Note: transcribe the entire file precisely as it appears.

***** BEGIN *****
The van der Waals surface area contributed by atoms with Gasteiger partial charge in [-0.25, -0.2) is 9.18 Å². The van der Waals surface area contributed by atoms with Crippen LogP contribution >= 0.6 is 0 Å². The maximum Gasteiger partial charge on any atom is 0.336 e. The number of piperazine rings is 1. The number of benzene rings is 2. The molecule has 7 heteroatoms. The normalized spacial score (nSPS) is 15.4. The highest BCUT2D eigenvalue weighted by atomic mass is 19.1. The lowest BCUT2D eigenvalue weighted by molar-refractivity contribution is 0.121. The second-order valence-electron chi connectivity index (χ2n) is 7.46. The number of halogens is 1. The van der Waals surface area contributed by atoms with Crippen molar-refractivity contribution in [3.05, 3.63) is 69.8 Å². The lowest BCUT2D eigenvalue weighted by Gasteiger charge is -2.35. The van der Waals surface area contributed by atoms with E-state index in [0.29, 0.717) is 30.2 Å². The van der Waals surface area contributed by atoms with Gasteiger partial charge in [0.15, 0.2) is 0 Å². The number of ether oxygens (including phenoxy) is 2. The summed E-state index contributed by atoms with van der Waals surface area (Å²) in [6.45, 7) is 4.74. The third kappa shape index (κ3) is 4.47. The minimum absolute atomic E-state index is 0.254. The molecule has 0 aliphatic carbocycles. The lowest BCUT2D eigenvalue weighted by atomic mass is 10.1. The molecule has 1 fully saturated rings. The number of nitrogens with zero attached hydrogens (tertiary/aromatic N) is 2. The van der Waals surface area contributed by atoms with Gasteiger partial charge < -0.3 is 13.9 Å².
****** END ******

The van der Waals surface area contributed by atoms with Gasteiger partial charge in [-0.25, -0.2) is 9.18 Å². The van der Waals surface area contributed by atoms with Crippen LogP contribution >= 0.6 is 0 Å². The maximum Gasteiger partial charge on any atom is 0.336 e. The number of piperazine rings is 1. The number of benzene rings is 2. The molecule has 7 heteroatoms. The normalized spacial score (nSPS) is 15.4. The highest BCUT2D eigenvalue weighted by atomic mass is 19.1. The lowest BCUT2D eigenvalue weighted by molar-refractivity contribution is 0.121. The second-order valence-electron chi connectivity index (χ2n) is 7.46. The number of halogens is 1. The van der Waals surface area contributed by atoms with Crippen molar-refractivity contribution in [3.05, 3.63) is 69.8 Å². The lowest BCUT2D eigenvalue weighted by Gasteiger charge is -2.35. The van der Waals surface area contributed by atoms with E-state index in [0.29, 0.717) is 30.2 Å². The van der Waals surface area contributed by atoms with Gasteiger partial charge in [0.15, 0.2) is 0 Å². The number of ether oxygens (including phenoxy) is 2. The summed E-state index contributed by atoms with van der Waals surface area (Å²) in [6.45, 7) is 4.74. The third kappa shape index (κ3) is 4.47. The minimum absolute atomic E-state index is 0.254. The molecule has 0 aliphatic carbocycles. The lowest BCUT2D eigenvalue weighted by atomic mass is 10.1. The molecule has 1 fully saturated rings. The number of nitrogens with zero attached hydrogens (tertiary/aromatic N) is 2. The van der Waals surface area contributed by atoms with Gasteiger partial charge < -0.3 is 13.9 Å².